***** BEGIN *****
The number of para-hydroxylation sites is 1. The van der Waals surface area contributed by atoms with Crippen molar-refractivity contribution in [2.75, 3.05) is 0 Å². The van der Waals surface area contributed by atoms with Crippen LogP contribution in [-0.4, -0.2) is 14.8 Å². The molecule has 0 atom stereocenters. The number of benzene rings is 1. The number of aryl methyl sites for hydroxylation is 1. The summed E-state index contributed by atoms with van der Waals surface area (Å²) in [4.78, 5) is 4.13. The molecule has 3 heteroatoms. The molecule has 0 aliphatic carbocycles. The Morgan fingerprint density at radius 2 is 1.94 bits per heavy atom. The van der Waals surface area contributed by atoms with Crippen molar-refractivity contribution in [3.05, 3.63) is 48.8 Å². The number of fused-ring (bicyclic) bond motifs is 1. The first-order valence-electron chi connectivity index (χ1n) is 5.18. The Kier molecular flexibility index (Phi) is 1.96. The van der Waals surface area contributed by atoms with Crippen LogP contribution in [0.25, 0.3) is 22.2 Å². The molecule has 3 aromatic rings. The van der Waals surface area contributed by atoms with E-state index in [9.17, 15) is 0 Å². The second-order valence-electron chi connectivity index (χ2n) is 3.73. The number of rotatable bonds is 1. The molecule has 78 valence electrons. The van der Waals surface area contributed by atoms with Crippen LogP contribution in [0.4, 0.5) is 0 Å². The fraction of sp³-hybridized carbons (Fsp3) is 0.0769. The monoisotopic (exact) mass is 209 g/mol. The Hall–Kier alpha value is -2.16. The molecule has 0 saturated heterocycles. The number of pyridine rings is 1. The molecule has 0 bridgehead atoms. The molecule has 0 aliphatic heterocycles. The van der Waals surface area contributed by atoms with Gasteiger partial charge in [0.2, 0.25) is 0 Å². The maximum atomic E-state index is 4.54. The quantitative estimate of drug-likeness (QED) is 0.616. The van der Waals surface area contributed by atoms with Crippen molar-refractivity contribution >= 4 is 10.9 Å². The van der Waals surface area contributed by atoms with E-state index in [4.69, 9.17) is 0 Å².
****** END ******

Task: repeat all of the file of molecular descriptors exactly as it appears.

The number of para-hydroxylation sites is 1. The van der Waals surface area contributed by atoms with Crippen molar-refractivity contribution in [2.75, 3.05) is 0 Å². The van der Waals surface area contributed by atoms with Crippen LogP contribution in [-0.4, -0.2) is 14.8 Å². The molecule has 0 atom stereocenters. The number of benzene rings is 1. The number of aryl methyl sites for hydroxylation is 1. The summed E-state index contributed by atoms with van der Waals surface area (Å²) in [4.78, 5) is 4.13. The molecule has 3 heteroatoms. The molecule has 0 aliphatic carbocycles. The Morgan fingerprint density at radius 2 is 1.94 bits per heavy atom. The van der Waals surface area contributed by atoms with Crippen molar-refractivity contribution in [3.05, 3.63) is 48.8 Å². The number of fused-ring (bicyclic) bond motifs is 1. The first-order valence-electron chi connectivity index (χ1n) is 5.18. The Kier molecular flexibility index (Phi) is 1.96. The van der Waals surface area contributed by atoms with Crippen LogP contribution in [0.25, 0.3) is 22.2 Å². The molecule has 3 aromatic rings. The van der Waals surface area contributed by atoms with E-state index in [9.17, 15) is 0 Å². The second-order valence-electron chi connectivity index (χ2n) is 3.73. The number of rotatable bonds is 1. The molecule has 78 valence electrons. The van der Waals surface area contributed by atoms with Crippen LogP contribution in [0.4, 0.5) is 0 Å². The fraction of sp³-hybridized carbons (Fsp3) is 0.0769. The monoisotopic (exact) mass is 209 g/mol. The Hall–Kier alpha value is -2.16. The molecule has 0 saturated heterocycles. The number of pyridine rings is 1. The molecule has 0 bridgehead atoms. The molecule has 0 aliphatic heterocycles. The van der Waals surface area contributed by atoms with Gasteiger partial charge in [0.2, 0.25) is 0 Å². The maximum atomic E-state index is 4.54. The quantitative estimate of drug-likeness (QED) is 0.616. The van der Waals surface area contributed by atoms with Crippen molar-refractivity contribution >= 4 is 10.9 Å². The van der Waals surface area contributed by atoms with E-state index in [4.69, 9.17) is 0 Å².